Researchers working at the world’s largest solar observatory have shared a test image that shows the surface of the sun in unprecedented detail, with more to come as our star enters a potential record-breaking time of activity.
The newly released image is by Daniel K. of Hawaii. Inaugurated by the Solar Telescope (DKIST), which is still under construction. It was taken on January 26, 2020 and is the most detailed capture by humanity.
“The Sunspot image achieves a spatial resolution about 2.5 times higher than previously achieved and shows a magnetic structure about 20 kilometers (12 miles) above the surface of the Sun,” he said. According to astronomer Thomas Rimmel of the National Solar Observatory of the National Science Foundation.
Each ‘fiber’ around the Sun’s space is actually a transported cell – regions across about 1,500 kilometers (932 miles), hot plasma erupting from the center that cools as it flows from the outside and creates a noticeable effect around its perimeter.
NASA has drawn incredible attention to the return of the monstrous sunspot (video)
Sunspot, meanwhile, is a region where the sun’s magnetic field acquires extraordinary energy, disrupts normal service room activity and prevents plasma from bursting, maintaining cool temperatures and thus darkening the appearance.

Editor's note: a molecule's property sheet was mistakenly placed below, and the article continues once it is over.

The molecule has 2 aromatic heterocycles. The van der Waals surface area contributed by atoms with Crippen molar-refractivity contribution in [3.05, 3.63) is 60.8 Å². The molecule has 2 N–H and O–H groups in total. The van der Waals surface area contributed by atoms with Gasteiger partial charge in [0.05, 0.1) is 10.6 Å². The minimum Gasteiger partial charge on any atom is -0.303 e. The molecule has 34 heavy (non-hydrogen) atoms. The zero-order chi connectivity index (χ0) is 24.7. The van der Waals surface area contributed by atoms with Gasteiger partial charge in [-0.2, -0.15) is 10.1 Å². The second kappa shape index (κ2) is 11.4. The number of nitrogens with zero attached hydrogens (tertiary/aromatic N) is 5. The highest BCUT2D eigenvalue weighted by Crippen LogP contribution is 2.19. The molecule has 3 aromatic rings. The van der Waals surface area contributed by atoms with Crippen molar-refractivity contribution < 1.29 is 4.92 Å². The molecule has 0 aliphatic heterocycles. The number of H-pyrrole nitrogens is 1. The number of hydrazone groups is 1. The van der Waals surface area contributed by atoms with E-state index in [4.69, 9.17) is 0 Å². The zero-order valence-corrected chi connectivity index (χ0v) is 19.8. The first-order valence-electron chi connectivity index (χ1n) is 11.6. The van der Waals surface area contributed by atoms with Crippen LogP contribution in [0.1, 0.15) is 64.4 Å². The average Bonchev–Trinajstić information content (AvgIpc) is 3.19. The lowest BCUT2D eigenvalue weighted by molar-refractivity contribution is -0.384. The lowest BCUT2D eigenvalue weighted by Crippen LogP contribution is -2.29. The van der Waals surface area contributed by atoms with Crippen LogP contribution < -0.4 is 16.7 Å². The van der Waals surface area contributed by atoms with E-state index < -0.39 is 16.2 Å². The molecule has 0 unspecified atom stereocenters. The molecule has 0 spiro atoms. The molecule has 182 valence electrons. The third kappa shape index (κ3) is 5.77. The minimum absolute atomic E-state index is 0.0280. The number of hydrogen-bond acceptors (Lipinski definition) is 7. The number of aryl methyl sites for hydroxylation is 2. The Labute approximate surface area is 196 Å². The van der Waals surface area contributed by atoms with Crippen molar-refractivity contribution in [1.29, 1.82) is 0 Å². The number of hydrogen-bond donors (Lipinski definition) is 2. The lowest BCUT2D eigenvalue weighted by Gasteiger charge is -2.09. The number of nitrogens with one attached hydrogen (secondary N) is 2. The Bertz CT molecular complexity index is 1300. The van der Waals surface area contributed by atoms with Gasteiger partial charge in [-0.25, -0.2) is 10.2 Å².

The intersecting of this shifted magnetic field line could also create solar flares and coronal mass emissions that could interfere with life on Earth, releasing large amounts of energy and radiation.
These events can disrupt satellite activity, navigation systems, and in rare cases even knock power grids offline. Observing this type of solar activity is incredibly important and the immense description of the images captured by DKIST only at the test stage already shows remarkable promise.
The figure occupies an area across 16,000 kilometers (10,000 miles), which means it can fit within the entire Earth (12,756 kilometers in diameter or 7926 miles).
The solar system is currently entering higher solar activity, occurring every 11 years or so, characterized by solar flares and a significant source in the solar system.
This powerful new solar observation will be able to observe this kind of cycle never before in the history of our civilization.
Think your friends would be interested? Share this story!